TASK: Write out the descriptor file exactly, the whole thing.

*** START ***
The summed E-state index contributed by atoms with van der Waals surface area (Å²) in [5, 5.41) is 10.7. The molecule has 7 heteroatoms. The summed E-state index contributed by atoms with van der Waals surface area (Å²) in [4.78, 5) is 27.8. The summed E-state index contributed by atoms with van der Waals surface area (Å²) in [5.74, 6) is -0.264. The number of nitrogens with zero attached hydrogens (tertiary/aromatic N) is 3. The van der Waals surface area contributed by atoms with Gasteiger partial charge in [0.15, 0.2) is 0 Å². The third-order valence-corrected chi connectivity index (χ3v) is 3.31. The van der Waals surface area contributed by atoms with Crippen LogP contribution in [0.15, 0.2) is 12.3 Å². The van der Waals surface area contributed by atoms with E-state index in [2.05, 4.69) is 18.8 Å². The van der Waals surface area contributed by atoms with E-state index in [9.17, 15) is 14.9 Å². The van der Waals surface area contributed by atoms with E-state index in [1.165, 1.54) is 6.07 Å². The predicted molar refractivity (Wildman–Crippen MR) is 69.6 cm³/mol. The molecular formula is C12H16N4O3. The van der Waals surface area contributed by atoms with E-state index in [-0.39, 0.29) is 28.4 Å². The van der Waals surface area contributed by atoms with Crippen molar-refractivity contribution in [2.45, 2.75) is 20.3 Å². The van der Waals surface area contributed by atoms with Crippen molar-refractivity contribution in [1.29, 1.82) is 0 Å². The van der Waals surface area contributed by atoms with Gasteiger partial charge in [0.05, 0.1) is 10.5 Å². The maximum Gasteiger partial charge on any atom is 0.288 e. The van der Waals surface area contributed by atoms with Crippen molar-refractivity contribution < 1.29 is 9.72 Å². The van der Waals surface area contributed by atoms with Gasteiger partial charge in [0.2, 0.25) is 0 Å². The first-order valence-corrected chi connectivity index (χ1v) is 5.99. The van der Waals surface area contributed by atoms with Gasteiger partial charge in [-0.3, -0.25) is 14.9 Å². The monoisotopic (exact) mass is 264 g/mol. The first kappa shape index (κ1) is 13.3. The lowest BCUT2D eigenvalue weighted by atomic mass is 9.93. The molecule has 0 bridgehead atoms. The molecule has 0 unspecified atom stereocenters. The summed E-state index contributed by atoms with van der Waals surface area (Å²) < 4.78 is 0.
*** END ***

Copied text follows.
The summed E-state index contributed by atoms with van der Waals surface area (Å²) in [5, 5.41) is 10.7. The molecule has 7 heteroatoms. The summed E-state index contributed by atoms with van der Waals surface area (Å²) in [4.78, 5) is 27.8. The summed E-state index contributed by atoms with van der Waals surface area (Å²) in [5.74, 6) is -0.264. The number of nitrogens with zero attached hydrogens (tertiary/aromatic N) is 3. The van der Waals surface area contributed by atoms with Gasteiger partial charge in [0.15, 0.2) is 0 Å². The third-order valence-corrected chi connectivity index (χ3v) is 3.31. The van der Waals surface area contributed by atoms with Crippen LogP contribution in [0.15, 0.2) is 12.3 Å². The van der Waals surface area contributed by atoms with E-state index in [2.05, 4.69) is 18.8 Å². The van der Waals surface area contributed by atoms with E-state index in [9.17, 15) is 14.9 Å². The van der Waals surface area contributed by atoms with E-state index in [1.165, 1.54) is 6.07 Å². The predicted molar refractivity (Wildman–Crippen MR) is 69.6 cm³/mol. The molecular formula is C12H16N4O3. The van der Waals surface area contributed by atoms with E-state index in [-0.39, 0.29) is 28.4 Å². The van der Waals surface area contributed by atoms with Crippen molar-refractivity contribution in [2.45, 2.75) is 20.3 Å². The van der Waals surface area contributed by atoms with Crippen molar-refractivity contribution in [1.29, 1.82) is 0 Å². The van der Waals surface area contributed by atoms with Gasteiger partial charge in [0.05, 0.1) is 10.5 Å². The maximum Gasteiger partial charge on any atom is 0.288 e. The van der Waals surface area contributed by atoms with Crippen molar-refractivity contribution < 1.29 is 9.72 Å². The van der Waals surface area contributed by atoms with Gasteiger partial charge in [0.2, 0.25) is 0 Å². The first-order valence-corrected chi connectivity index (χ1v) is 5.99. The van der Waals surface area contributed by atoms with Gasteiger partial charge in [-0.3, -0.25) is 14.9 Å². The monoisotopic (exact) mass is 264 g/mol. The first kappa shape index (κ1) is 13.3. The lowest BCUT2D eigenvalue weighted by atomic mass is 9.93. The molecule has 0 bridgehead atoms. The molecule has 0 unspecified atom stereocenters. The summed E-state index contributed by atoms with van der Waals surface area (Å²) < 4.78 is 0.